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Global equity roundtable: Part 2

Cheap stocks are becoming harder to find, managers say.

Sonita Horvitch 2 December, 2015 | 6:00PM
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Note: This article is part of Morningstar's 2015 Global Equities Week special report.

This week's coverage of Morningstar's global equity roundtable continues today with a discussion of valuations in the European and U.S. equity markets, the overall performance of the global equity market and what sectors the managers have emphasized as a result of their bottom-up stock-selection criteria.

Our panellists:

Peter Moeschter, executive vice-president and portfolio manager at Templeton Global Equity Group, Franklin Templeton Investments. A value manager, Moeschter runs both EAFE (Europe, Australasia and Far East) and global portfolios for retail and institutional clients.

Michael Hatcher, head of global equities and director of research at Trimark Investments, a division of Toronto-based Invesco Canada Ltd. A value manager, Hatcher's extensive responsibilities include Trimark Europlus and Trimark Global Fundamental Equity.

Matt Moody, vice-president, investment management and a member of the Mackenzie Ivy team at Mackenzie Investments. The team's wide range of mandates includes Mackenzie Ivy Foreign Equity and Mackenzie Ivy European Class. The Mackenzie Ivy team seeks to buy high-quality businesses and not overpay for them.

Morningstar columnist Sonita Horvitch moderated the roundtable. Her three-part series began on Monday and concludes on Friday.


Q: The International Monetary Fund estimates U.S. economic growth at 2.6% for 2015 and 2.8% for 2016. The estimate for the euro area is 1.5% for 2015 and 1.6% for 2016. Are you finding stock opportunities in Europe and the United States?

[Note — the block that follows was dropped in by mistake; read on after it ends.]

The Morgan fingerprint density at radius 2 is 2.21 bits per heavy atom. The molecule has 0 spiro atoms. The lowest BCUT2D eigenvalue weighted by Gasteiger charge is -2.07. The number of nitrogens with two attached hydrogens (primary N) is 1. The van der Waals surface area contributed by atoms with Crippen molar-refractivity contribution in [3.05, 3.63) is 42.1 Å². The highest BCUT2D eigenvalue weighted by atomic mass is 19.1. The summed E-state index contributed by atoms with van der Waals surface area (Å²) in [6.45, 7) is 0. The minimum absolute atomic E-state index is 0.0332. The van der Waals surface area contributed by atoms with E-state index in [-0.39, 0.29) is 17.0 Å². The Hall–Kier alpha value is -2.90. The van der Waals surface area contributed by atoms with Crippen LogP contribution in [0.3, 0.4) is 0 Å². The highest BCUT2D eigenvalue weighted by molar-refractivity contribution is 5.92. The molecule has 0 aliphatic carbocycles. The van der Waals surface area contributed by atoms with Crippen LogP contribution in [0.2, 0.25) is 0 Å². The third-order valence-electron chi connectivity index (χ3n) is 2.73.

Hatcher: We're finding Europe to be expensive, though it's a great place to invest for the long term. In Trimark Europlus, we had 20.4% in cash and short-term investments at the end of October. Cash holdings in Trimark Global Fundamental Equity were minimal.

Moody: We're finding the global equity market to be expensive in the context of slow global growth. At the end of October, Mackenzie Ivy Foreign Equity had 26.5% in cash and cash equivalents and Mackenzie Ivy European Class had 31.4%. While not all the growth of European-based companies comes from Europe, Europe is a decent-sized contributor to their growth and the economy has been weak.

Moeschter: We've been overweight Europe in our global portfolios for some time, but it's stock-specific. It's not as if we're finding that everything in Europe is cheap. Valuations on quite a few European stocks have picked up, but not to the point that we have to be out of those stocks.

Matt Moody
Matt Moody

Q: The United States?

Moody: There are some positive economic signs coming out of the United States. It's a relatively bright area in the global economy. From a stock perspective, we're finding the same thing that we're finding globally. It's challenging for us to find opportunities in the United States, though we have found some isolated ones. Mackenzie Ivy Foreign Equity had 42% in the United States at the end of October and 22% in Europe.

Moeschter: We're roughly below 40% in the United States in the global portfolios and have a weighting of slightly above 40% in Europe. We're fully invested in the portfolios and don't hold much cash. We've been finding select opportunities in the United States. The target might be a restructuring story or a situation where the market is undervaluing a company's growth potential. Some of the domestic U.S. companies are doing quite well. The more global companies are probably feeling an impact from the strong U.S. dollar and the slightly slower global growth rate.

Hatcher: We're finding the U.S. equity market to be fully valued, though it's a little less expensive than Europe. We're finding individual opportunities in the United States, more so than anywhere else.

Q: Trimark Global Fundamental Equity had around 22% in European stocks and 45.4% in U.S. stocks, at the end of October.

Hatcher: The companies that we're looking to buy in the United States are not screaming buys. But many of them saw their valuations peak at the beginning of 2014. In particular, we're finding opportunities in those U.S. companies that have partial exposure to the energy sector. It may impact 10% to 15% of their business, but it's taking the growth shine off these companies. A recent addition was Flowserve Corp. (FLS), which makes pumps, valves and seals. It has a lot of repeat business. Flowserve is in the industrial sector, which is our biggest sector weight in the fund at 23.7%. This includes both developed and emerging-market stocks.

Peter Moeschter
Peter Moeschter